Cigi has been investigating how adding fibre to extruded snacks made with split yellow pea flour affects end-product quality as part of value-added research funded by Saskatchewan Pulse Growers and Manitoba Pulse Growers.
“The objective of the study is to find what the effect of fibre addition and fibre particle size has on extrusion properties of split yellow pea flour,” says Peter Frohlich, Cigi Technical Specialist. He notes that fibre has become a popular topic, with apparent benefits ranging from improving cardiovascular health to decreasing the incidence of cancer to helping with weight loss.
“We can make an extruded food product with split yellow pea flour and make it even healthier by adding more fibre,” he says. “However, we know that more fibre can also affect quality so you can’t add any amount and expect the product to stay the same. Ideally there would be an optimum amount that can be added without compromising product quality.”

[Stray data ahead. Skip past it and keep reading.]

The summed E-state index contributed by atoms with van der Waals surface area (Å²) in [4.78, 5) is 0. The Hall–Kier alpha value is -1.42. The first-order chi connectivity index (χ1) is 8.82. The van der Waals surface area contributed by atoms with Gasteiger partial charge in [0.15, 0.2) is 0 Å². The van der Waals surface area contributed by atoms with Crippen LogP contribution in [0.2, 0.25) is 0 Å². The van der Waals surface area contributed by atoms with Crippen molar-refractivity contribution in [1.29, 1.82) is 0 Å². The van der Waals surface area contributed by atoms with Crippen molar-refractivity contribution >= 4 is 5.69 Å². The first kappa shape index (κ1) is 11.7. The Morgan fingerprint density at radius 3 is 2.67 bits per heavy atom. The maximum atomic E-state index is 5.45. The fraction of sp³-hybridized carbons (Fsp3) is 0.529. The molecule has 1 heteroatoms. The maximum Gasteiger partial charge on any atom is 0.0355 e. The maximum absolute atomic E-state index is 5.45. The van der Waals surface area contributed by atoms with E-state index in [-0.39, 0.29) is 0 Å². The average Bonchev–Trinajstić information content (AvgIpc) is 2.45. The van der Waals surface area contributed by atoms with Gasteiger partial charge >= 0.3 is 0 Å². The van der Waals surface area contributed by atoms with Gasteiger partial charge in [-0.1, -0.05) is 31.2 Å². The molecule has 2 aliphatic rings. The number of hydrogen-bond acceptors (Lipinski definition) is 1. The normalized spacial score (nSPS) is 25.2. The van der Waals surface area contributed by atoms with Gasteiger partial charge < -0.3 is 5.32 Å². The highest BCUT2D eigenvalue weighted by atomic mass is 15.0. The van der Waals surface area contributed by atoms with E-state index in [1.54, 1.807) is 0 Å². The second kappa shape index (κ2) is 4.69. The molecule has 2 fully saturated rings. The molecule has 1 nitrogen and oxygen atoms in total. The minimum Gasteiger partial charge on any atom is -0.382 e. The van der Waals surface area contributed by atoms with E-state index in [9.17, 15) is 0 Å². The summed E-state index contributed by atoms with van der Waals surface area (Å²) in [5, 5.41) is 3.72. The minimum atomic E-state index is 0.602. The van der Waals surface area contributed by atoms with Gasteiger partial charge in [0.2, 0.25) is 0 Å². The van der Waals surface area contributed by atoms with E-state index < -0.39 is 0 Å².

Phase one of the project , completed over the past year, involved adding three different levels of fibre consisting basically of milled pea hulls, he says. “The more fibre that is added, the less the expansion ratio, or puffiness, of the product and the more dense it becomes. We also analyzed the colour and texture of the snacks which showed a darker colour and a decrease in crispiness with more fibre.”
The aim of phase one was to determine whether the pilot scale extruder could be used effectively , he says.
Phase two of the project, still ongoing, involves increasing the number of levels of fibre added with analysis of the effect of fibre particle size on expansion of the product. “Some studies suggest a smaller particle size will have less of an effect on expansion ratio, so that is why we are looking at it.”